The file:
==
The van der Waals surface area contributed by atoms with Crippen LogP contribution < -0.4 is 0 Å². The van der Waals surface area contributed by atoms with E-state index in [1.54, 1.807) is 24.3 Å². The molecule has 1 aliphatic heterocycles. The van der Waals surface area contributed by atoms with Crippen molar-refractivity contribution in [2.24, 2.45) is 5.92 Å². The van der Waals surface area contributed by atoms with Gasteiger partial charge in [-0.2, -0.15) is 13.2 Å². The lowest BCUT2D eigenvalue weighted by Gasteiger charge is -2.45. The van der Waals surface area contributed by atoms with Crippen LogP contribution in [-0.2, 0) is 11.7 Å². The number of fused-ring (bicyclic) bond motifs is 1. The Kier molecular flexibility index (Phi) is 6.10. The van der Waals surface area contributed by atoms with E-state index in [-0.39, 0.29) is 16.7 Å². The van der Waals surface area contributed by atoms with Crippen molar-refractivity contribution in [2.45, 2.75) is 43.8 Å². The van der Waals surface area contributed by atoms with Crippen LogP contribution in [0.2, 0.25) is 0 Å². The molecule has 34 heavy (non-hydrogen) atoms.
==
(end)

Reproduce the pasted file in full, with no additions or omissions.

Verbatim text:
The van der Waals surface area contributed by atoms with Crippen LogP contribution < -0.4 is 0 Å². The van der Waals surface area contributed by atoms with E-state index in [1.54, 1.807) is 24.3 Å². The molecule has 1 aliphatic heterocycles. The van der Waals surface area contributed by atoms with Crippen molar-refractivity contribution in [2.24, 2.45) is 5.92 Å². The van der Waals surface area contributed by atoms with Gasteiger partial charge in [-0.2, -0.15) is 13.2 Å². The lowest BCUT2D eigenvalue weighted by Gasteiger charge is -2.45. The van der Waals surface area contributed by atoms with Crippen LogP contribution in [-0.2, 0) is 11.7 Å². The number of fused-ring (bicyclic) bond motifs is 1. The Kier molecular flexibility index (Phi) is 6.10. The van der Waals surface area contributed by atoms with E-state index in [-0.39, 0.29) is 16.7 Å². The van der Waals surface area contributed by atoms with Crippen molar-refractivity contribution in [2.45, 2.75) is 43.8 Å². The van der Waals surface area contributed by atoms with Crippen LogP contribution in [0.2, 0.25) is 0 Å². The molecule has 34 heavy (non-hydrogen) atoms.